Lecture: Thu, Sat, 3:00-4:00pm
Office Hours: Fri, Sun, 7:00-8:00pm
Some familiarity with vocabulary of computer programming, Minecraft is necessary.
Our aim in Introduction to Minecraft Server Plugin Development is to introduce you to Minecraft server plugin development (Spigot/Paper based).
In Minecraft, the only limit is your imagination. With the ability to modify Minecraft server, you can easily change the game’s behaviors, thus you are not limited to merely playing the game, but writing games. Using programming languages to change how the game work is not only engrossing and absorbing but beneficial and advantageous, for it is a practical way to gain the knowledge on basic programming and understand how computer software works.
By the end of the course, you will have essential understandings of programming, for Minecraft server plugin especially. And the detailed learning objectives are as follows:
- Utilize IntelliJ IDEA and Java programming languages for writing and compiling Minecraft server plugins.
- Solve problems encountered during coding by referring to Java docs and the internet.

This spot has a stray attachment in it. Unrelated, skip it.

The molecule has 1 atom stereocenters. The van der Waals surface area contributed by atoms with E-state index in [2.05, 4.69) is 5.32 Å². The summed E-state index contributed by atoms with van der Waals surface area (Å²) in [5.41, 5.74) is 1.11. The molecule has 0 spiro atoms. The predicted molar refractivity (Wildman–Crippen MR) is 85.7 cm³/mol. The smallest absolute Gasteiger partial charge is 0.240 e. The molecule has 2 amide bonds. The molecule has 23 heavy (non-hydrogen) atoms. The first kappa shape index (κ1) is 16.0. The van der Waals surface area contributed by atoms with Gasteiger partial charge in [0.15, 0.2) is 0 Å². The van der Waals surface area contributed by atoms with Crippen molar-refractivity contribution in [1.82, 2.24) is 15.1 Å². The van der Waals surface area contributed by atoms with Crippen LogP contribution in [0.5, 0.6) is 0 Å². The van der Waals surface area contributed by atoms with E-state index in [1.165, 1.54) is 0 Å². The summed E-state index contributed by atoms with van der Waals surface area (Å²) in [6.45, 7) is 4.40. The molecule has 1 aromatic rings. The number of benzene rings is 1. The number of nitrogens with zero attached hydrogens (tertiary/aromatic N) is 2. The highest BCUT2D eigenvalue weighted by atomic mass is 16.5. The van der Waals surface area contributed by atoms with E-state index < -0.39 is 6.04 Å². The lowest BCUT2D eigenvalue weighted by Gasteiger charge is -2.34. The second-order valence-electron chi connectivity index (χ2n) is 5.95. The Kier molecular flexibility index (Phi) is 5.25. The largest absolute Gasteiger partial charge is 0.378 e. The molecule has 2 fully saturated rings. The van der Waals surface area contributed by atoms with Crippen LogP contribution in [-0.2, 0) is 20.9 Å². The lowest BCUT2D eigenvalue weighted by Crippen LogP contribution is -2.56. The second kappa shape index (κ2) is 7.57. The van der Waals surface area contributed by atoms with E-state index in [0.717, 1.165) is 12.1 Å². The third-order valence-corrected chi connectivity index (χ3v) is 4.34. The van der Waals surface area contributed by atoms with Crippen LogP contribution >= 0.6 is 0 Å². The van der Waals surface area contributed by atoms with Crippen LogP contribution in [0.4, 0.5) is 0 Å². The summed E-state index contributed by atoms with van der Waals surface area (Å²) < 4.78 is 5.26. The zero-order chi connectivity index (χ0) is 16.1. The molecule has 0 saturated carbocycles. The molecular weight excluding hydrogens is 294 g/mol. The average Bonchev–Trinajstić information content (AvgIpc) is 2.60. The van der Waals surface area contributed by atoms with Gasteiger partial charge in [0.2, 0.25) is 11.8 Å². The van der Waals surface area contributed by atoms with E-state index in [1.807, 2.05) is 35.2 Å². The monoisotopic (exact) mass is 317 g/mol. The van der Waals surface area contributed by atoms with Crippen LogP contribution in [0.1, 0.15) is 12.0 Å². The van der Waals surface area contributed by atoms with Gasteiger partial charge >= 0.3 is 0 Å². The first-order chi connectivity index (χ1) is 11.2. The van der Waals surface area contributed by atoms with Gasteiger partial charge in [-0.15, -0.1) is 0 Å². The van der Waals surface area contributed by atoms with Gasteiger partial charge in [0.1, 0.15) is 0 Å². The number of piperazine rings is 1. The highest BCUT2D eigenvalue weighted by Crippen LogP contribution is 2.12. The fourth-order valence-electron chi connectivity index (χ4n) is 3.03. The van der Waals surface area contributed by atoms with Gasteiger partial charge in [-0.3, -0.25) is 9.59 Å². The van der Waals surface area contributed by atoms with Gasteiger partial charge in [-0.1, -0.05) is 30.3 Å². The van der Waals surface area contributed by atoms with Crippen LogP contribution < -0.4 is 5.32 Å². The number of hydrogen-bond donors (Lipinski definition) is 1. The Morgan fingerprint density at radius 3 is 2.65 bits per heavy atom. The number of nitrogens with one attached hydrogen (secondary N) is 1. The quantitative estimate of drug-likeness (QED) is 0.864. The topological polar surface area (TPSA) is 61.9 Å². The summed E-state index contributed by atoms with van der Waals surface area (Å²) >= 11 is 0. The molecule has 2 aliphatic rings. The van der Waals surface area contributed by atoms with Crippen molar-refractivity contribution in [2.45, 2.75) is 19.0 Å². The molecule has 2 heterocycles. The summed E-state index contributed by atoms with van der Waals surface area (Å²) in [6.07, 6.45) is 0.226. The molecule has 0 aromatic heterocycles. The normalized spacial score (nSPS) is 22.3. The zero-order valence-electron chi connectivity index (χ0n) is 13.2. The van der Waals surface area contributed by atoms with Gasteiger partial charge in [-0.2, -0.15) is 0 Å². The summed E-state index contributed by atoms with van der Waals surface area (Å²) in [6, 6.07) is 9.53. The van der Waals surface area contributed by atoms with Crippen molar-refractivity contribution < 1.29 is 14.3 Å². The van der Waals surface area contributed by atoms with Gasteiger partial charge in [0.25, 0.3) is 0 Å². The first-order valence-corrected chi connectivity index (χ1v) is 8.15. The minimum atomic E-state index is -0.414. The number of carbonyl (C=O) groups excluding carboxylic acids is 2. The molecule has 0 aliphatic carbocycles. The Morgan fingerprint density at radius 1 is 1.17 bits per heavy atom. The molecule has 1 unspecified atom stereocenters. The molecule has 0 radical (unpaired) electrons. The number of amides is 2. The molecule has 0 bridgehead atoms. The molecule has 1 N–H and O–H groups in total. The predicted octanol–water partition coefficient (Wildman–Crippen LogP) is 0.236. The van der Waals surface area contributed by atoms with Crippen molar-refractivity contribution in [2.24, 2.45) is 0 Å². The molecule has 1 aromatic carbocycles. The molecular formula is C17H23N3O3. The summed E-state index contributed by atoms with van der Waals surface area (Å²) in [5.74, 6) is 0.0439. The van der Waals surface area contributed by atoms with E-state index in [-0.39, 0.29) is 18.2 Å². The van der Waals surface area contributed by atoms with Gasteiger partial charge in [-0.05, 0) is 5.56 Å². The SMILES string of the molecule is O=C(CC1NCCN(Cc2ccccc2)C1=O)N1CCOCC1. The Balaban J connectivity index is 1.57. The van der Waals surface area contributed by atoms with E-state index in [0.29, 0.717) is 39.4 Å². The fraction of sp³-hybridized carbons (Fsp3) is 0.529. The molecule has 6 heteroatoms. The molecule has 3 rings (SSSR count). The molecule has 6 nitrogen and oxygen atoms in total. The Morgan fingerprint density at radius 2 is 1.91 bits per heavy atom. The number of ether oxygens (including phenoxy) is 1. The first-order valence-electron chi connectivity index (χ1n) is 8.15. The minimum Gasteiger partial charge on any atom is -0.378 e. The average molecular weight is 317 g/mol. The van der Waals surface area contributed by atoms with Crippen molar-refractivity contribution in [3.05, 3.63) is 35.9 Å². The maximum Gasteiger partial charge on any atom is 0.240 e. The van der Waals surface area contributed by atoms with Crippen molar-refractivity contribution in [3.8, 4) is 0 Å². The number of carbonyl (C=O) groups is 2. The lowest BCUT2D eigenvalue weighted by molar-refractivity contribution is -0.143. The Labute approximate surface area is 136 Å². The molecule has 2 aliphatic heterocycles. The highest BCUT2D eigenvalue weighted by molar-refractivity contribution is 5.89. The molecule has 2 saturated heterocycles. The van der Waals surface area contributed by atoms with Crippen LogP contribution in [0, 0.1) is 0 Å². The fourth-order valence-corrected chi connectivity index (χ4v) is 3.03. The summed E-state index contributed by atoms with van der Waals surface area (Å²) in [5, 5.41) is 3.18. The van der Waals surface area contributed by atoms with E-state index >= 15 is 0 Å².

- Develop plugins which make use of common Spigot APIs for simple tasks.
- Apply Maven to manage dependencies.
- Build plugins that employ third-party dependencies.
You must finish all your assignments and labs independently without any direct help from others.
Each registered students will receive a numeric score for the course, based on a weighted average of the following:
- Assignments (50%): Each lecture session will be accompanied by at most one assignment.
- Labs (50%): There are two labs during the entire semester. Students will be working on two relatively large projects targeting at particular goals which may require slightly more investment and innovation than assignments.
There are no exams in this course.
No textbook is required.
Each student is required to work on their assignments and labs alone without direct help from others, or he/she would be considered cheating. The following are detailed explanations.
What is cheating:
- Copying, retyping, or looking at other students’ source code or directly from the internet.
- Sharing your source code or compiled Java classes.
- Getting help from others, especially line-by-line assistance.
What is not cheating:
- Explaining usages of tools or softwares to others.
- Helping others with high-level design issues.
We know that referring to the internet and docs is a significant part of programming, so it would not be considered cheating if you do copy-and-paste code gists with relatively small amount of codes from the internet. You are expected to write comments for every line (separated by
;) for the code you copied in this case. But please remember, copying source code verbatim for your assignments and labs are strictly prohibited.
Any violation of regulations above would cause the violator being expelled from the course.